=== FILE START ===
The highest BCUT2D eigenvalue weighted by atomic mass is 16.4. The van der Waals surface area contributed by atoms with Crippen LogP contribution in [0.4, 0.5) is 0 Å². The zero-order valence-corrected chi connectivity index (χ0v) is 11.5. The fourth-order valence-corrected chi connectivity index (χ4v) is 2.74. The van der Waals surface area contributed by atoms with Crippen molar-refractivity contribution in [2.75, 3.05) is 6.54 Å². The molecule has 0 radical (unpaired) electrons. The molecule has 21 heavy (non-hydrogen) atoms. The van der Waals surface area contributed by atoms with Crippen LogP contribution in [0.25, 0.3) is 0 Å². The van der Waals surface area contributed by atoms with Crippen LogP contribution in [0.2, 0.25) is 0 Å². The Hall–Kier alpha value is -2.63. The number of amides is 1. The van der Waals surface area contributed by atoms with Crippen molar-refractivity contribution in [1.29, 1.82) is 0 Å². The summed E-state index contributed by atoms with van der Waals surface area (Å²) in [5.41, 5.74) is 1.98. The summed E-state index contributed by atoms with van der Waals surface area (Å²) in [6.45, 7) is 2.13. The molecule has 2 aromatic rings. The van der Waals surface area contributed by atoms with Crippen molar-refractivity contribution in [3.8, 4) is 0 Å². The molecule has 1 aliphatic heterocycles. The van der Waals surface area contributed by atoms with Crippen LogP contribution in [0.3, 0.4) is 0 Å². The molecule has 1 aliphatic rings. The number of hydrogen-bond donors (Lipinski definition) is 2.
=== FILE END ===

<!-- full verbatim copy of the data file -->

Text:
The highest BCUT2D eigenvalue weighted by atomic mass is 16.4. The van der Waals surface area contributed by atoms with Crippen LogP contribution in [0.4, 0.5) is 0 Å². The zero-order valence-corrected chi connectivity index (χ0v) is 11.5. The fourth-order valence-corrected chi connectivity index (χ4v) is 2.74. The van der Waals surface area contributed by atoms with Crippen molar-refractivity contribution in [2.75, 3.05) is 6.54 Å². The molecule has 0 radical (unpaired) electrons. The molecule has 21 heavy (non-hydrogen) atoms. The van der Waals surface area contributed by atoms with Crippen LogP contribution in [0.25, 0.3) is 0 Å². The van der Waals surface area contributed by atoms with Crippen LogP contribution in [0.2, 0.25) is 0 Å². The Hall–Kier alpha value is -2.63. The number of amides is 1. The van der Waals surface area contributed by atoms with Crippen molar-refractivity contribution in [1.29, 1.82) is 0 Å². The summed E-state index contributed by atoms with van der Waals surface area (Å²) in [5.41, 5.74) is 1.98. The summed E-state index contributed by atoms with van der Waals surface area (Å²) in [6.45, 7) is 2.13. The molecule has 2 aromatic rings. The van der Waals surface area contributed by atoms with Crippen molar-refractivity contribution in [3.8, 4) is 0 Å². The molecule has 1 aliphatic heterocycles. The van der Waals surface area contributed by atoms with Crippen LogP contribution in [0.3, 0.4) is 0 Å². The molecule has 1 aliphatic rings. The number of hydrogen-bond donors (Lipinski definition) is 2.